ATV appoints telecom veterans to top posts New chiefs signal change of direction for broadcaster

05 December 2008


By Frederick Yeung
© South China Morning Post Publishers Limited, Hong Kong

Asia Television yesterday appointed two high-profile telecom executives to senior roles, in the latest attempt to turn around the struggling broadcaster that has lost more than HK$5 billion since the 1980s.

Linus Cheung Wing-lam, the former chief executive officer at Cable & Wireless HKT, was named executive chairman, while Ricky Wong Wai-kay, chairman of Hong Kong listed City Telecom (Hong Kong), will be chief executive officer.

The two men are expected to change the focus of ATV's programming to attract wealthier viewers with new lifestyle shows and documentaries. That could make it a more serious rival to TVB, whose popularity is based on a steady supply of drama series. ATV is also seen as more pro-Beijing than TVB.

Mr Wong's appointment raised the question of cross-media ownership as City Telecom also operates an online video service with about 150,000 subscribers.

But it does not breach government rules because City Telecom does not have a television licence.

"As City Telecom does not own a terrestrial or pay television licence, Mr Wong's appointment does not breach the rule on the limitation of cross-media ownership," a government spokesman said.

Mr Wong, who is also controlling shareholder of City Telecom, denied ATV would seek a back-door listing through his company. ATV has been trying to list on the Hong Kong stock exchange since 2003 but has failed to meet profitability requirements.

Yesterday's move, however, has sparked speculation there could be some amalgamation of content.

Vivek Couto, executive director at Media Partners Asia, said Mr Wong's appointment was a good one as he "has many good ideas".

"Both ATV and City Telecom may co-operate on content distribution through the latter's broadband network," he said.

This is the second major management shake-up at ATV after the Cha family, local property developers, took more than a 50 per cent stake in the broadcaster in April last year.

The Cha family appointed former Television Broadcasts executives Louis Page and Ho Ting-kwan to top management roles last year to lead reforms at the broadcaster. Both Mr Page and Mr Ho resigned recently on speculation they had failed to deliver on improving ATV's operations.

ATV launched a new logo in October last year and kicked off digital broadcasting in December. However, its share of the local advertising market still lags way behind TVB's.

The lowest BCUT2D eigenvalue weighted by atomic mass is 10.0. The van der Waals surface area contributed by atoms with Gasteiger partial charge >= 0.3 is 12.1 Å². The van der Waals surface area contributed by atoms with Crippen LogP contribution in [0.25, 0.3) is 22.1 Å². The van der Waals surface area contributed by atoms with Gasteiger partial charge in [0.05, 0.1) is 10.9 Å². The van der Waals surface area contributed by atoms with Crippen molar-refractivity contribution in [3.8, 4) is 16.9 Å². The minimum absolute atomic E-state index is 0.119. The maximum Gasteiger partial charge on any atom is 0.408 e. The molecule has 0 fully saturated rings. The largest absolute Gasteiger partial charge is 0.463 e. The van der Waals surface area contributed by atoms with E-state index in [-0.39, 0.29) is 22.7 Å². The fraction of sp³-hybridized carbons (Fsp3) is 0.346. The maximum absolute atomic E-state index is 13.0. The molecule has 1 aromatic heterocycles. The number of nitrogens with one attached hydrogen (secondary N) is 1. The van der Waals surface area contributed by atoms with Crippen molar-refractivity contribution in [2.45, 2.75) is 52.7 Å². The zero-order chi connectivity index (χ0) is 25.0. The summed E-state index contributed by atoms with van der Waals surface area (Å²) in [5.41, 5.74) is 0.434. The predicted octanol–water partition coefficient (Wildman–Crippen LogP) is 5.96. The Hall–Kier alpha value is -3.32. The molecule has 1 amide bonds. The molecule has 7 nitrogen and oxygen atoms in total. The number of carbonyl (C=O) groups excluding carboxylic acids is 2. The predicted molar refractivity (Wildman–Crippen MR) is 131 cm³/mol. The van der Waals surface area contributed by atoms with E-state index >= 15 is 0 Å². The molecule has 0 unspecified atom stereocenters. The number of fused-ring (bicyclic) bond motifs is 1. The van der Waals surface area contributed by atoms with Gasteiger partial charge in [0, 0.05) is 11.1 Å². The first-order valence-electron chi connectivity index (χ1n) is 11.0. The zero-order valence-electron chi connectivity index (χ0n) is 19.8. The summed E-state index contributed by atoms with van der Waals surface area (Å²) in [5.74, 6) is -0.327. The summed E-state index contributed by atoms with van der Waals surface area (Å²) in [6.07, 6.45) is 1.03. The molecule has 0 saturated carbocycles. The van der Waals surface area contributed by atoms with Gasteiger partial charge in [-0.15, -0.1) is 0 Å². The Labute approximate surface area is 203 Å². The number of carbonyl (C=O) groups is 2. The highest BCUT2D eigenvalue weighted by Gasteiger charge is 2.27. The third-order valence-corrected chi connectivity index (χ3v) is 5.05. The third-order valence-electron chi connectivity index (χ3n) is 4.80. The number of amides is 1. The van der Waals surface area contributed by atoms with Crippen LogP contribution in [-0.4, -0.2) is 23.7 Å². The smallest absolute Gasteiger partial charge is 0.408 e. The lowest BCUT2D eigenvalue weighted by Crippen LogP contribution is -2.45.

Research firm Media Partners Asia figures estimated TVB held 75 per cent of the television advertising market, while ATV's was only 15 per cent this year. Total Hong Kong television advertising revenue is expected to reach HK$3.4 billion in 2008.

ATV's audience share is similarly estimated to average 15 per cent.

Mr Cheung said the new management believed ATV could perform more strongly and break even. The station's latest business plan will be released in two to three months.

"ATV has lost around HK$5 billion in the past," Mr Cheung said. "With only two terrestrial TV stations in Hong Kong, it's unreasonable that ATV's performance is so weak."

Mr Cheung said ATV needed to grow by itself and could not just seek new funds from shareholders. He added that the Cha family did not rule out putting new cash into ATV, but did not wish to comment on the station's current financial situation.

Mr Wong said ATV programming would be aimed at the middle class and top-end market, with an emphasis on non-drama programmes. That strategy is believed to be designed to avoid head-on competition with TVB, which is strong in drama.

"We don't treat TVB as our enemy. We need to do something that our rivals are not doing well to tap market share," Mr Wong said, adding that he wanted to expand the audience of terrestrial TV. "ATV will position itself as a Hong Kong people's television broadcaster, with both viewers and advertisers mainly from Hong Kong."

Mr Wong declined to say whether the company would lay off staff in the future. ATV now has around 1,000 staff and the company laid off 63 employees last month to cut costs.

"If the appointment [as chief executive officer] was to axe staff, I would not have accepted it," he said.